(17) These Observations corrected and enlarged, are to be found in the folio edition of Sir Thomas Browne's Works.

(18) Wood's Ath. Oxon. Vol. II. col. 713.

[F] Most of the languages of Europe.] As to the first version of it into Latin, it was made in 1644, and published in Holland, but with some difficulty, as appears from the following letter written to Dr Browne by the author of that translation, dated from Magdalen-College in Cambridge October, 1649.

It met with some demur in the first mpression at Leyden, and upon this occasion, one Haye, a book-merchant there to whom I first offered it, carried it to Salmasius for his approbation, who, in state, first laid it by for very nigh a quarter of a year, and then at last told him, that there were indeed in it many things well said, but that it contained also many exorbitant conceptions in Religion, and would probably find but frowning entertainment, especially amongst the Ministers; which deterred him from undertaking the printing. After I showed it to two more, De Vogel and Christian, both Printers; but they, upon advice, returned it also; from these I went to Hackius, who, upon two days deliberation, undertook it (19).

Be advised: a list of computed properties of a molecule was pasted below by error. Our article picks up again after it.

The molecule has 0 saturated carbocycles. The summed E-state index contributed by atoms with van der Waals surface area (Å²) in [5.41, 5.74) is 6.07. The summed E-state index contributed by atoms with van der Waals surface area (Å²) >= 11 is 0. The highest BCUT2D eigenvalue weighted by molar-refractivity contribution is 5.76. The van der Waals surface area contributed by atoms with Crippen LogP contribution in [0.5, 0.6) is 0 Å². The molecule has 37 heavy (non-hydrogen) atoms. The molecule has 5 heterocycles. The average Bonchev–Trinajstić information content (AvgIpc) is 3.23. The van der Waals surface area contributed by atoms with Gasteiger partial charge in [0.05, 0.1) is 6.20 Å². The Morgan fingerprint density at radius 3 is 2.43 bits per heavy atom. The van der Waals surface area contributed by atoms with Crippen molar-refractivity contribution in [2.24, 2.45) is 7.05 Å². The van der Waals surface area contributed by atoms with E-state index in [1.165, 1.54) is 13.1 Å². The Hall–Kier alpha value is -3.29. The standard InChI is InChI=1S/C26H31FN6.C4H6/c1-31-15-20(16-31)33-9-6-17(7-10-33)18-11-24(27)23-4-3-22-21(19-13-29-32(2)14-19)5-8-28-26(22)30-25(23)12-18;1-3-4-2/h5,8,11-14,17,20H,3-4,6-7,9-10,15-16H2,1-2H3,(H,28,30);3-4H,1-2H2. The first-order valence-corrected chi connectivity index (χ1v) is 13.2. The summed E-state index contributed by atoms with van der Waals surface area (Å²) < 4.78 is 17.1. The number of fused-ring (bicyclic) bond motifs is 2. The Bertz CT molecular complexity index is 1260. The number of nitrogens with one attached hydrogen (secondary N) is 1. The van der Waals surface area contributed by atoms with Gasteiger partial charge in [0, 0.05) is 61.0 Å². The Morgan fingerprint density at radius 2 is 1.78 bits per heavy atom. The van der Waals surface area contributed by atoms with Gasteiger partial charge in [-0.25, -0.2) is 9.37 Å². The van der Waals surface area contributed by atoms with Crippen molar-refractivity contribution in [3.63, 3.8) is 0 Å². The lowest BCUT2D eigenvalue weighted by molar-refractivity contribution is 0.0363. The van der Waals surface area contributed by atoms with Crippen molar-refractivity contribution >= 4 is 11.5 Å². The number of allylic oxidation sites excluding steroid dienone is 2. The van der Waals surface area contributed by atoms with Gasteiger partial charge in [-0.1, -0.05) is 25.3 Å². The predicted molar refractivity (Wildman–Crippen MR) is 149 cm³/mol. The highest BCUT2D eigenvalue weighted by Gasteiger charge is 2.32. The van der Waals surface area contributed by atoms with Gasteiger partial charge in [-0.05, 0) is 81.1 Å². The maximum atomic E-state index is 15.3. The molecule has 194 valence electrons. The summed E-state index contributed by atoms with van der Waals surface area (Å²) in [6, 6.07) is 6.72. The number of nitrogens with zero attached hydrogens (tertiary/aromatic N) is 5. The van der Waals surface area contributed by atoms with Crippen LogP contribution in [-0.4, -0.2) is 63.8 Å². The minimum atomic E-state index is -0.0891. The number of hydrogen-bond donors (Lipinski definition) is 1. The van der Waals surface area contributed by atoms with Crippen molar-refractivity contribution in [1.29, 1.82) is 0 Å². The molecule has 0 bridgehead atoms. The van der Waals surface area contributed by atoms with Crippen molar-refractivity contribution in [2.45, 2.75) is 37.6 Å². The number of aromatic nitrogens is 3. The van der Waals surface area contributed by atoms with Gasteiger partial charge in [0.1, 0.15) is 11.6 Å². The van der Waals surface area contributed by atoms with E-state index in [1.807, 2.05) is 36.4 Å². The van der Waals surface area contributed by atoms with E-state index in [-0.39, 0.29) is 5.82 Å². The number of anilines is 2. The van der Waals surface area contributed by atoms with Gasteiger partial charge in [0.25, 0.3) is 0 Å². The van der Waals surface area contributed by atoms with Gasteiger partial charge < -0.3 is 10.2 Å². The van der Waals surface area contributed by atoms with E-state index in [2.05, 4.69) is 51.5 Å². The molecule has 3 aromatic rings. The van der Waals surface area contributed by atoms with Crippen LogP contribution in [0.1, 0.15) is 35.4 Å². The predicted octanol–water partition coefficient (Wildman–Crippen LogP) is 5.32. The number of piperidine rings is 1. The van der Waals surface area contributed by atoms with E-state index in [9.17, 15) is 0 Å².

It came quickly to a second edition, and in 1652 it was printed at Strasbourg, with alarge body of notes written by a learned German whose name was Levinus Nicolaus Moltkenius. In his preface this writer observes, that he was first led to the perusal of this book by the reception it met with from the best judges, that England, France, Italy, Holland, and Germany rung with his applause, and much more to the same purpose. About 1668 it was printed in French, having been before translated into Italian, High-Dutch, and Low, and is still read with the highest satisfaction by persons of true genius, though, the sense and spirit of the author have been not a little injured by translations from translations; none but the Latin being made from the original, and that too having considerable deficiencies.

See the Letter at large in the Life of Sir Thomas Browne, prefixed to his Antiquities of Norwich, p. vi.